For nearly 30 years, Al’s Pizza founder Al Mansur has built a First Coast culinary empire on a foundation of flour, shredded mozzarella cheese and tomato sauce.


Now he’s tinkering with his original recipe, crafting modern Italian flavors in a new sandbox — fittingly, in Neptune Beach — with the first outlet of an upmarket concept, Craft Pizza Co.

In March, Craft Pizza replaced the longtime Al’s location in the Atlantic Beach Town Center, which is being remade into another new Al’s concept (we’ll save those details for a future review once it opens). The location moved a block south on A1A to the former site of another pizzeria, Mario’s.

As with craft beer and craft cocktails, the craft pizza idea here follows a similar path: more exotic ingredients and unique menu offerings with a slightly higher-than-normal check. You won’t find table-eating pies here – all come personal-sized at 10 or 12 inches. Only five dinner entrees, or plates, share menu space with the pizzas.

From a decor standpoint, Craft Pizza cuts an industrial profile with rustic metallic accents, bygone light fixtures and lots of reclaimed wood, including some from last year’s Hurricane Matthew. Inside you’ll find a handsome corner bar, standard and high-top tables and a broad community table for large parties. Because it’s at the beach, you’ll also find a front patio with a music stage. It’s a snazzy, beach-chic casual spot.

I invited two friends to help me dissect the Craft Pizza menu last week. We began with two starters. Think of the Fried Burrata Cheese ($10) as a dressed-up, richer and creamier rendition of mozzarella sticks. This version comes in one round piece, surrounded by diced, marinated tomatoes and extra-virgin olive oil with basil pesto on top. Our dueling knives and forks made quick work of this tasty number.

If you’re a spice lover, give the Chorizo Meatballs ($8) a chance. You get two savory, oversized pieces that our table described as “chili in a ball” with tangy sofrito and chimichurri sauces for dipping and baby arugula and shaved Pecorino Romano cheese.

Our table shared a large Spinach Salad ($8; also available in small for $5), a delicious, creamy arrangement teeming with sliced roasted red peppers, Portobello mushrooms, candied walnuts and Gorgonzola crumbles. While this is an ample entree salad, the three of us had our fill of it as an appetizer.

Craft Pizza offers 11 signature pies, along with a do-it-yourself option, in small and large sizes with a thin-and-airy California-style crust. Dough is aged a minimum of two days and is made from reverse-osmosis filtered water, “00” Caputo Italian flour, sea salt and premium Italian extra-virgin olive oil, and a gluten-free option is available. All pizzas are baked in a traditional wood-stone oven with an infrared sensor to keep temperatures constant.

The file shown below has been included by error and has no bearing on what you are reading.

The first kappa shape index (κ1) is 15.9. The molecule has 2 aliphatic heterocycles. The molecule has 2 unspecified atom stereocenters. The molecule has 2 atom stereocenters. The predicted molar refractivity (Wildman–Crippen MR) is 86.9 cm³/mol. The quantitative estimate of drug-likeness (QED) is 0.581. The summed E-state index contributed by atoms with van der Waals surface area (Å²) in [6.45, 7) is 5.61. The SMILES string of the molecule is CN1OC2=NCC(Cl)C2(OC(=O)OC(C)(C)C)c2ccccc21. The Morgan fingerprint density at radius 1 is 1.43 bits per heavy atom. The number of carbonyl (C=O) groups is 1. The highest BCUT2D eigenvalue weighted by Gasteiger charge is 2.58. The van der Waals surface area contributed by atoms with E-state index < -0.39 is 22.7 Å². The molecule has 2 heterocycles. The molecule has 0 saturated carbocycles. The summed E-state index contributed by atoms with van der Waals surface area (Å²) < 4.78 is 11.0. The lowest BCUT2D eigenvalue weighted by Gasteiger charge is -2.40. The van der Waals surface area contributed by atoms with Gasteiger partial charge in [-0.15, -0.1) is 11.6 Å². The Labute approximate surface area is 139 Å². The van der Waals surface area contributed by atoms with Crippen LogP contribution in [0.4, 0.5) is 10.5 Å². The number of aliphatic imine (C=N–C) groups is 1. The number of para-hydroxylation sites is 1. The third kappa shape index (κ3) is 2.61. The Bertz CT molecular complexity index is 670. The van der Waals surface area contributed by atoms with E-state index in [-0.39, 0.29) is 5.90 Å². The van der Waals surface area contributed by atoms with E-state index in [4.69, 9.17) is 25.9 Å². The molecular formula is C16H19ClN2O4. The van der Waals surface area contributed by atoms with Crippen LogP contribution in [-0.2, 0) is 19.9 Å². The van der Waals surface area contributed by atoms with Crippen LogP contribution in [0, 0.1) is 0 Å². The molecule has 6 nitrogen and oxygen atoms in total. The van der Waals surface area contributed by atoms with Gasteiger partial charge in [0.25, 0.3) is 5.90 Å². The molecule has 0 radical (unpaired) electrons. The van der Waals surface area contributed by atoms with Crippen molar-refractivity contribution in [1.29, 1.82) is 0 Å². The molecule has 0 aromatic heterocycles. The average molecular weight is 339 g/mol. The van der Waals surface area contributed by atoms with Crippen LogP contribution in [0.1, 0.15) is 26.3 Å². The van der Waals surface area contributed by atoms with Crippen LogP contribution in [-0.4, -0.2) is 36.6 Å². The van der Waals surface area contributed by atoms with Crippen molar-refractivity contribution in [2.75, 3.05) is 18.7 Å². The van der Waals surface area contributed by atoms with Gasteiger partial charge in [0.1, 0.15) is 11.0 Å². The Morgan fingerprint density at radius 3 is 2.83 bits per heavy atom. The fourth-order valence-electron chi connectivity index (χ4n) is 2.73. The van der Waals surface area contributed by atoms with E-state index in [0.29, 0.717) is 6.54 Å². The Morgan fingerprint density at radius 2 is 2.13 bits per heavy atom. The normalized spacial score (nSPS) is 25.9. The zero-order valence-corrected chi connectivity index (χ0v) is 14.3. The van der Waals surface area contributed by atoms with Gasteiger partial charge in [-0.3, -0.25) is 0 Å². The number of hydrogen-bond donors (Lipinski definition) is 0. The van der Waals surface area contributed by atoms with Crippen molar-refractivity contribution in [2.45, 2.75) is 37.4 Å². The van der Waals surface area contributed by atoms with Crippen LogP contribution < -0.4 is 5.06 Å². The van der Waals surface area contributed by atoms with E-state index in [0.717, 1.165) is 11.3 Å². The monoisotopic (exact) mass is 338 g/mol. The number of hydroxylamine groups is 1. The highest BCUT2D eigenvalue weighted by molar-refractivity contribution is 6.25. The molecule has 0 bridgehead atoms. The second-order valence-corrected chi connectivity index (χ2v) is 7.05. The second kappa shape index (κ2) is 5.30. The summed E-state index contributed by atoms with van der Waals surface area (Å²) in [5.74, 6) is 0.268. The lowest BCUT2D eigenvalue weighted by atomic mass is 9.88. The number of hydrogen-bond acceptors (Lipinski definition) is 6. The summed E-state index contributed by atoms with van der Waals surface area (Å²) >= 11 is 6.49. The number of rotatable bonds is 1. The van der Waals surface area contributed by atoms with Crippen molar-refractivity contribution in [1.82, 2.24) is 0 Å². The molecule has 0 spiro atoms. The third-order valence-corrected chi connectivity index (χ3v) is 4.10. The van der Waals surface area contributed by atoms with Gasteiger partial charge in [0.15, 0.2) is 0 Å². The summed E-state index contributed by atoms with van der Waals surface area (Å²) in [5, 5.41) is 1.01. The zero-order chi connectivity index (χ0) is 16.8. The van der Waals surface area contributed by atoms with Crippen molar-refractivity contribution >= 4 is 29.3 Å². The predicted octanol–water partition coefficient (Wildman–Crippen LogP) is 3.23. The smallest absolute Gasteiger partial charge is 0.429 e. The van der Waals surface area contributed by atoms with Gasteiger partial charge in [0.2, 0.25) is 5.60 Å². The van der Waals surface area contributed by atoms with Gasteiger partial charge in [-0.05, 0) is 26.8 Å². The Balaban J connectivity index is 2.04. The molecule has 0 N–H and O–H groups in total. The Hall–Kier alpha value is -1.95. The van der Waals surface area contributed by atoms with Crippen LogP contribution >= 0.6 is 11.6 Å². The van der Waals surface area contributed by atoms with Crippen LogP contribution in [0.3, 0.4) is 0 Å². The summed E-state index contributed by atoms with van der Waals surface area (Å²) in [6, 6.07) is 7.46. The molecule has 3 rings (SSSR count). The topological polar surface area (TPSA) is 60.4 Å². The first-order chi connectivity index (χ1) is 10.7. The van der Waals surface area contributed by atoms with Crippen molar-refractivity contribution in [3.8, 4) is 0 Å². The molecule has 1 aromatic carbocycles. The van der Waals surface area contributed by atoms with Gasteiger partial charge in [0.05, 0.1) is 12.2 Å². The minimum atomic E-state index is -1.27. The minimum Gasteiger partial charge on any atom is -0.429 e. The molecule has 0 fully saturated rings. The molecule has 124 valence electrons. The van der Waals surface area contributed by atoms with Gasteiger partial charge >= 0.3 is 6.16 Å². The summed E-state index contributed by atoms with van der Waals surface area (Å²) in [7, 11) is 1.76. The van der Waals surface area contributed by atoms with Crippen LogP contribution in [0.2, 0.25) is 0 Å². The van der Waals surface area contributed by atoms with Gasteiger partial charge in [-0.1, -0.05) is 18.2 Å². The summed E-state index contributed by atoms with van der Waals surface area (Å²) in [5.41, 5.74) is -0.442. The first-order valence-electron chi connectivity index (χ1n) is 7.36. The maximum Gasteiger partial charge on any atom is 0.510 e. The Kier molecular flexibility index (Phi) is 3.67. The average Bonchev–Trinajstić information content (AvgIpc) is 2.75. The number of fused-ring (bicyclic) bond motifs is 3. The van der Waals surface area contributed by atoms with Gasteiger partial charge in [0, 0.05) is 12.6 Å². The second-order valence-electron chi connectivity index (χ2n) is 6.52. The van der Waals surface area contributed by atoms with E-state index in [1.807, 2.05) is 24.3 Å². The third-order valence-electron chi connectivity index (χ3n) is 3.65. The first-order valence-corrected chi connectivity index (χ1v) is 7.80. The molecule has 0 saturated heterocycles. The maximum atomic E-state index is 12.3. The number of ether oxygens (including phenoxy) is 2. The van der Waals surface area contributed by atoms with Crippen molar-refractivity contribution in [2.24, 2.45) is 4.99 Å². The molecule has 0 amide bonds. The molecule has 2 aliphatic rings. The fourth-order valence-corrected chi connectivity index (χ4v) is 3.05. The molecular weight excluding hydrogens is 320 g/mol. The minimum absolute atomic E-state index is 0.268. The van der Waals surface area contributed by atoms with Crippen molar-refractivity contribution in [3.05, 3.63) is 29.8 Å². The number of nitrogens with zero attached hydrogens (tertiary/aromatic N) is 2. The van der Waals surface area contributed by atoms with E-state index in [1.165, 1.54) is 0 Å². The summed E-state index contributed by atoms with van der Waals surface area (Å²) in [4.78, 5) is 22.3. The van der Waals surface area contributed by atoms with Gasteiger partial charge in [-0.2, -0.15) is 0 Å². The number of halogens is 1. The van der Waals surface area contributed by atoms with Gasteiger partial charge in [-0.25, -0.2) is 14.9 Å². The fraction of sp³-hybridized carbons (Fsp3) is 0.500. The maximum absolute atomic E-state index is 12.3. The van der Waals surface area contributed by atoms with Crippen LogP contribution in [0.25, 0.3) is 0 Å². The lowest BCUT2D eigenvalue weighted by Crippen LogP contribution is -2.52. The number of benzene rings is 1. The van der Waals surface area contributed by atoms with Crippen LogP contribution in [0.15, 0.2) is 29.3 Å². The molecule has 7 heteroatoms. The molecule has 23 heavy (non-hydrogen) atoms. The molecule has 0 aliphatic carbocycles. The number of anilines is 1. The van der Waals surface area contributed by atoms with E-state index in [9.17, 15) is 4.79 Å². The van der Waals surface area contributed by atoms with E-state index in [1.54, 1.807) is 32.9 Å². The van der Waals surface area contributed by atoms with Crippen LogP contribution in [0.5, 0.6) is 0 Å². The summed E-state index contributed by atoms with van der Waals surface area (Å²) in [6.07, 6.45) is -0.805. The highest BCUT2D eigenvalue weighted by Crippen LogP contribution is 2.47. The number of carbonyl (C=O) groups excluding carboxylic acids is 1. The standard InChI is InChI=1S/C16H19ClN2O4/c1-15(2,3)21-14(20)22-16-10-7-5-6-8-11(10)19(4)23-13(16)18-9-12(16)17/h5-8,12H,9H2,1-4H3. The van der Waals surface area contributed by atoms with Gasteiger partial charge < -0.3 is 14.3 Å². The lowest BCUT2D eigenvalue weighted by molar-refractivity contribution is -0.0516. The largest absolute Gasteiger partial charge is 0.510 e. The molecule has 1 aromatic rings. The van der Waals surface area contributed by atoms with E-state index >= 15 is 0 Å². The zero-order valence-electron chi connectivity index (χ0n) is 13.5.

We tried out two configurations, a small fennel sausage and a small Portobello mushroom (both $9, or go large for $13). For our taste buds, we gave the latter a slight nod for its creamy, melt-in-your-mouth texture with thin-sliced portobellos, caramelized onions, fontina cheese and truffled mushroom cream.

The fennel sausage pie was a performer in the flavor department, too. Studded with seasoned sausage slices, balls of ricotta cheese, piquillo peppers, mozzarella and oregano, this came across more like your traditional meat-and-cheese combination pie.

The Craft Pizza menu boasts a half-dozen sandwich options. I opted for a classic, the chicken parmigiana ($9), which gives you a thick, lightly breaded chicken breast, provolone cheese and finely chopped romaine lettuce on a grilled ciabatta roll. Craft Pizza opts not for a classic red sauce to accompany its chicken but instead a brighter, thick Tuscan tomato soup called pappa al pomodoro. Its light flavor was hard to pick up against the large-and-in-charge, juicy breast of chicken. Be sure to upgrade your standard side of fries to white truffle fries ($1.50 upcharge), an addictive, appetizer-size portion of middle-thick crispies.

Craft Pizza offers a trio of desserts. The most intriguing of the bunch — by name, at least — is the S’mores Mugcake Sundae ($9). This melty, creamy conglomeration of vanilla ice cream, Nutella, marshmallow cream and graham crackers was served in an oversized mug. It’s perfect for small-group dunking and an appropriate option for devoted sweet tooths.

The Craft Pizza Co. happy hour, Monday through Friday from 2-7 p.m., offers a dollar off all bottled, canned and draft beers and $5 select wine glasses. Wednesdays also feature half-off wine glasses, and beer is a dollar off all day on Thursdays. The front patio welcomes live music acts both of these days from 6:30-9 p.m.

All things considered, in terms of menu options, price and ambiance, Craft Pizza Co. is a step above your standard Al’s Pizza and most traditional pizza places. While still casual at heart, it’s a destination with sights and sounds that will make you want to linger.

For more of Jay’s dining experiences, visit his blog at